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  1. › wiki › OhioOhio - Wikipedia

    Ohio was the first post-colonial free state admitted to the union, and became one of the earliest and most influential industrial powerhouses during the 20th century. Although Ohio has transitioned to a more information- and service-based economy in the 21st century, it remains an industrial state, ranking seventh in GDP as of 2019, [20] with ...

    • 44,825 sq mi (116,096 km²)
    • 11 Republicans, 3 Democrats, 2 Vacancies (list)
    • Geography
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    Ohio borders Pennsylvania, Michigan, Indiana, Kentucky, and West Virginia, and it shares a water border with Ontario, Canada. Western Ohio is mostly flat farmland, with some hills. Southern and Southeastern Ohio is near the Appalachian Mountains, and is the most mountainous part of the state. Most of this area is covered by forests. This part of Ohio is home to the Ohio River, the Wayne National Forest, and the Hocking Hills, which has waterfalls and canyons. Central Ohio is mostly rolling hills, and is home to Columbus. Northeast Ohio is dominated by the Lake Erie coast and has a mix of cities and countryside.

    For many years, industry and manufacturing was the biggest part of Ohio's economy. Youngstown was a big steel producer, as was Cleveland. Other manufacturing - including the car industry - was a major factor across the state. Since the 1970s, industry has shrank in Ohio, but it is still a big part of the local economy. Today, other businesses are more prominent. Cleveland is one of the biggest hubs for Healthcare, and its main hospital, the famous Cleveland Clinic, is the largest employer in the region. Banking is also a major business, and foods and retail are too. Cincinnati plays host to the headquarters of Fifth Third Bank, Cintas, Kroger, Luxottica, Procter & Gamble and Macy's, whereas, Columbus hosts the headquarters of LBrands, JPMorgan Chase, Huntington Bank, Rogue Fitness, Wendy's, Big Lots, Cardinal Health and Nationwide Insurance. In addition The J.M. Smucker Company and Key Bank are also based in Ohio.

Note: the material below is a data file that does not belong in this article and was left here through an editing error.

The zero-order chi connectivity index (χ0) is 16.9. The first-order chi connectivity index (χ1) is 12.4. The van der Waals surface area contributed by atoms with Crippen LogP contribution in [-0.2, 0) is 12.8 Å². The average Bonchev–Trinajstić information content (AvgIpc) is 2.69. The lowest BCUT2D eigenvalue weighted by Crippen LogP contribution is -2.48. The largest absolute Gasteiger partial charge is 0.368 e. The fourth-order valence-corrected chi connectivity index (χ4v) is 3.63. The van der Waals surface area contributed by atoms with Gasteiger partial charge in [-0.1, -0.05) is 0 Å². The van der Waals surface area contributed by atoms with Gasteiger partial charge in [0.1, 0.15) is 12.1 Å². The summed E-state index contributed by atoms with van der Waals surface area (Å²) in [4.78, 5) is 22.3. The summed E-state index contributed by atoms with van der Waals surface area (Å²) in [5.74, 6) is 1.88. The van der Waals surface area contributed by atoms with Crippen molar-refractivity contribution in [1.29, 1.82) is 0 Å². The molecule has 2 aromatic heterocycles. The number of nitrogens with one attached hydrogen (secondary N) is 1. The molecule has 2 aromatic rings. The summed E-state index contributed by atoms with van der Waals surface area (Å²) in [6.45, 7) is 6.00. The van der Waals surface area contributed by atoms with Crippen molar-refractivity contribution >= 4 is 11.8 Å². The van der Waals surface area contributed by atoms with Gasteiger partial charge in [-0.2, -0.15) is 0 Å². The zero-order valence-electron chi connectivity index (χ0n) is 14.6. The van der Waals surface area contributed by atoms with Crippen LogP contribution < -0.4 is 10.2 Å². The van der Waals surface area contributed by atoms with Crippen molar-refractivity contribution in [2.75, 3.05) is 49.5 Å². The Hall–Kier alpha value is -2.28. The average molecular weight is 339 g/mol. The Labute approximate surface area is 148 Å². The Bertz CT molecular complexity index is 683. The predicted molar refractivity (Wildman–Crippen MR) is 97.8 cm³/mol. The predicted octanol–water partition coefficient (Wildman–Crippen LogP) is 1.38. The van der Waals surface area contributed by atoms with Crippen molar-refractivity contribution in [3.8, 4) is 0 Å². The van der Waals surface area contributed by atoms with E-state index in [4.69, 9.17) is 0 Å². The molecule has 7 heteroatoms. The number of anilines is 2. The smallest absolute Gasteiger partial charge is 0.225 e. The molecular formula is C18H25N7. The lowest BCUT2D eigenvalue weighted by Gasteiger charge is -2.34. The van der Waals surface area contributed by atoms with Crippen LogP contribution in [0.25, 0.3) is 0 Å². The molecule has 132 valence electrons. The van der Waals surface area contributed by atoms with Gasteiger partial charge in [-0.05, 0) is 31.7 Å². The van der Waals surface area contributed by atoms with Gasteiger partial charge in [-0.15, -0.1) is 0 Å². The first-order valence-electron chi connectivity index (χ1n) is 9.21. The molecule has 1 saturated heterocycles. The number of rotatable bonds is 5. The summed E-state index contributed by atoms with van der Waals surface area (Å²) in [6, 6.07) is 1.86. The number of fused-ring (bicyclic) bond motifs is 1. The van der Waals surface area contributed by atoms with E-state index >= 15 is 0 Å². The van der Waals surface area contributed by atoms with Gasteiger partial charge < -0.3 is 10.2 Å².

• March 1, 1803 (17th, declared retroactively on, August 7, 1953)
    • Greater Cincinnati, Greater Columbus, (see footnotes)
    • United States
  2. Turf Moor is an association football stadium in Burnley, Lancashire, England, which has been the home of Burnley F.C. since 1883. This unbroken service makes Turf Moor the second-longest continuously used ground in English professional football. The stadium is situated on Harry Potts Way, named after the manager who won the 1959–60 First ...

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  4. › wiki › Akron,_OhioAkron, Ohio - Wikipedia

    Akron (/ ˈ æ k r ən /) is the fifth-largest city in the U.S. state of Ohio and is the county seat of Summit County.It is located on the western edge of the Glaciated Allegheny Plateau, about 40 miles (64 km) south of downtown Cleveland.

    • 1,004 ft (306 m)
    • Summit
    • 44301-44321, 44325, 44326, 44328, 44333, 44334, 44372, 44396, 44398
    • Ohio
  5. › wiki › Africa,_OhioAfrica, Ohio - Wikipedia

    • Overview
    • History
    • Geography

    Africa is an unincorporated community located in Orange Township of southern Delaware County, Ohio, United States, by Alum Creek.

    Africa is named after the Underground Railroad and is thought to be the only town in the world named after the Underground Railroad. Its first church is thought to have been a Methodist church that was established on the east side of Alum Creek in approximately 1828. In 1843, the slavery question separated its congregation. The antislavery portion organized the Wesleyan Church on the east side of Alum Creek. The first services were held in a cabin on the Alum Creek flats near the Patterson resid

    Africa is adjacent to the Alum Creek State Park, an Ohio recreation area, on Africa Road, which roughly follows the Underground Railroad route that escaping slaves took before the American Civil War. Africa began as Orange Station, and some early accounts described the area as the "East Orange Post Office." Orange Station at one time had a post office, a general store, and a saloon.

    • United States
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    In the past, Cleveland's economy relied on steel mills and manufacturing. Both are still a major part of the city today, but heavy industry in the area is much smaller than it once was. The city is known today for being a big center for medicine and medical technology, and the Cleveland Clinic is one of the most important hospital systems in the country. Some major large companies are headquartered in the city, including Sherwin Williams Paint, Cliffs Natural Resources, and Key Bank.

    Cleveland is a big center for the performing arts, and is the home of Playhouse Square, the second largest theater district in the United States (the largest is Lincoln Center). The complex was built in the 1920s, and after being closed down were restored and reopened in the 1980s. The Cleveland Orchestra is considered one of the world's finest, and is one of the "Big Five" in the United States. It plays at Severance Hall, in the University Circle neighborhood. It has a major rock music scene, and is home to the Rock and Roll Hall of Fame, which is located on the lake in a building designed by IM Pei, a famous architect. A diverse city, it has vibrant Italian, Irish, African American, Polish, Hungarian, Slovak, Czech, Puerto Rican, Romanian, Jewish, Croatian, and Greek communities, among many others.

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